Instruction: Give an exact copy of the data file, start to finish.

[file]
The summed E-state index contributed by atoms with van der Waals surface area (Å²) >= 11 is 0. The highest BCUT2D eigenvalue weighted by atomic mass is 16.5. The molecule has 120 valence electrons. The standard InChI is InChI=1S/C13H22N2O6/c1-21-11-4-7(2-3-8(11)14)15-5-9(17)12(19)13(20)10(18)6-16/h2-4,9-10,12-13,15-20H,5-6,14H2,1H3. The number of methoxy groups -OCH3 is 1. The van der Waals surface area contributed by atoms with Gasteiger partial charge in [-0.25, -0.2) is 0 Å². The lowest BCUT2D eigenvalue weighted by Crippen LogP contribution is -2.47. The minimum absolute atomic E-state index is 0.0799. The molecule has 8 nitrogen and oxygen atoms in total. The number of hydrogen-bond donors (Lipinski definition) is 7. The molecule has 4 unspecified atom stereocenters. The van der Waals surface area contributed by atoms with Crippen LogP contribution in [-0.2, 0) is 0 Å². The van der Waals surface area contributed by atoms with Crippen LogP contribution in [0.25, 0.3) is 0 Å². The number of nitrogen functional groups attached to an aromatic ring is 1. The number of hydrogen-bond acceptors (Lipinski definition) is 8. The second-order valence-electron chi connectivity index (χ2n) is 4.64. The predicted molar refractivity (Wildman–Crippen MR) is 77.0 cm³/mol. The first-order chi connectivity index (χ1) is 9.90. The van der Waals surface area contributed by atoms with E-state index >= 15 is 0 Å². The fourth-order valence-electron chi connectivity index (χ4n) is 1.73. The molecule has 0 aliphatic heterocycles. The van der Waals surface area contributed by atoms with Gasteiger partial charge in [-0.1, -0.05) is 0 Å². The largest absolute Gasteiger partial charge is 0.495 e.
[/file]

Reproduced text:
The summed E-state index contributed by atoms with van der Waals surface area (Å²) >= 11 is 0. The highest BCUT2D eigenvalue weighted by atomic mass is 16.5. The molecule has 120 valence electrons. The standard InChI is InChI=1S/C13H22N2O6/c1-21-11-4-7(2-3-8(11)14)15-5-9(17)12(19)13(20)10(18)6-16/h2-4,9-10,12-13,15-20H,5-6,14H2,1H3. The number of methoxy groups -OCH3 is 1. The van der Waals surface area contributed by atoms with Gasteiger partial charge in [-0.25, -0.2) is 0 Å². The lowest BCUT2D eigenvalue weighted by Crippen LogP contribution is -2.47. The minimum absolute atomic E-state index is 0.0799. The molecule has 8 nitrogen and oxygen atoms in total. The number of hydrogen-bond donors (Lipinski definition) is 7. The molecule has 4 unspecified atom stereocenters. The van der Waals surface area contributed by atoms with Crippen LogP contribution in [-0.2, 0) is 0 Å². The van der Waals surface area contributed by atoms with Crippen LogP contribution in [0.25, 0.3) is 0 Å². The number of nitrogen functional groups attached to an aromatic ring is 1. The number of hydrogen-bond acceptors (Lipinski definition) is 8. The second-order valence-electron chi connectivity index (χ2n) is 4.64. The predicted molar refractivity (Wildman–Crippen MR) is 77.0 cm³/mol. The first-order chi connectivity index (χ1) is 9.90. The van der Waals surface area contributed by atoms with E-state index >= 15 is 0 Å². The fourth-order valence-electron chi connectivity index (χ4n) is 1.73. The molecule has 0 aliphatic heterocycles. The van der Waals surface area contributed by atoms with Gasteiger partial charge in [-0.1, -0.05) is 0 Å². The largest absolute Gasteiger partial charge is 0.495 e.